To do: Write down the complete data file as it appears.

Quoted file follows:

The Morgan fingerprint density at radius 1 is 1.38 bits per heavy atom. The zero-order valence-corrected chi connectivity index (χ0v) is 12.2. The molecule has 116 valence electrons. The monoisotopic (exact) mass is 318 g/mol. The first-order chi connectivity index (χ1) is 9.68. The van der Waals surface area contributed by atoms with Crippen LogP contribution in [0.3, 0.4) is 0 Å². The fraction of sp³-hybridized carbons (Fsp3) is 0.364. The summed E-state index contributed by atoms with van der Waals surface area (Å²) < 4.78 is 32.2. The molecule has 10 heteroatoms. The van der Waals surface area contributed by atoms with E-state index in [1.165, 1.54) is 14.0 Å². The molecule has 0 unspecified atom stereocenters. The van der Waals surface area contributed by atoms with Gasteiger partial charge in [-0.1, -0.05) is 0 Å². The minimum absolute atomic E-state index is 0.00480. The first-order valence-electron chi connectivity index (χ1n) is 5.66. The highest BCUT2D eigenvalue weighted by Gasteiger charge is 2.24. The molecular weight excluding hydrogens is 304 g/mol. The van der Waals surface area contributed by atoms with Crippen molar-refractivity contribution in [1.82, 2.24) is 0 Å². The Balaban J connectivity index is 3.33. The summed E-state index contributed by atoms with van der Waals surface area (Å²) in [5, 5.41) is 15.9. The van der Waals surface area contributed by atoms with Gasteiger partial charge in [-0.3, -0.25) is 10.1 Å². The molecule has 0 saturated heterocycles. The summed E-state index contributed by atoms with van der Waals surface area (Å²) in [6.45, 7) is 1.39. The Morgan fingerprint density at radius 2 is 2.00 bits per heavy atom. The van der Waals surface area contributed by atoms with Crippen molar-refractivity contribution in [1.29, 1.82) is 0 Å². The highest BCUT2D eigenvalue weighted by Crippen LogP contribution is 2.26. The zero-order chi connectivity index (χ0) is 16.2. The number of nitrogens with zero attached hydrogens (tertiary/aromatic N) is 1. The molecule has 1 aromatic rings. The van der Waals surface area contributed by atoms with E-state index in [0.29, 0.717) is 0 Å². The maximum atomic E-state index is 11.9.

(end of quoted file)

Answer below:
The Morgan fingerprint density at radius 1 is 1.38 bits per heavy atom. The zero-order valence-corrected chi connectivity index (χ0v) is 12.2. The molecule has 116 valence electrons. The monoisotopic (exact) mass is 318 g/mol. The first-order chi connectivity index (χ1) is 9.68. The van der Waals surface area contributed by atoms with Crippen LogP contribution in [0.3, 0.4) is 0 Å². The fraction of sp³-hybridized carbons (Fsp3) is 0.364. The summed E-state index contributed by atoms with van der Waals surface area (Å²) < 4.78 is 32.2. The molecule has 10 heteroatoms. The van der Waals surface area contributed by atoms with E-state index in [1.165, 1.54) is 14.0 Å². The molecule has 0 unspecified atom stereocenters. The van der Waals surface area contributed by atoms with Gasteiger partial charge in [-0.1, -0.05) is 0 Å². The minimum absolute atomic E-state index is 0.00480. The first-order valence-electron chi connectivity index (χ1n) is 5.66. The highest BCUT2D eigenvalue weighted by Gasteiger charge is 2.24. The molecular weight excluding hydrogens is 304 g/mol. The van der Waals surface area contributed by atoms with Crippen molar-refractivity contribution in [1.82, 2.24) is 0 Å². The Balaban J connectivity index is 3.33. The summed E-state index contributed by atoms with van der Waals surface area (Å²) in [5, 5.41) is 15.9. The van der Waals surface area contributed by atoms with Gasteiger partial charge in [-0.3, -0.25) is 10.1 Å². The molecule has 0 saturated heterocycles. The summed E-state index contributed by atoms with van der Waals surface area (Å²) in [6.45, 7) is 1.39. The Morgan fingerprint density at radius 2 is 2.00 bits per heavy atom. The van der Waals surface area contributed by atoms with Crippen molar-refractivity contribution in [1.29, 1.82) is 0 Å². The highest BCUT2D eigenvalue weighted by Crippen LogP contribution is 2.26. The zero-order chi connectivity index (χ0) is 16.2. The number of nitrogens with zero attached hydrogens (tertiary/aromatic N) is 1. The molecule has 1 aromatic rings. The van der Waals surface area contributed by atoms with E-state index in [0.29, 0.717) is 0 Å². The maximum atomic E-state index is 11.9.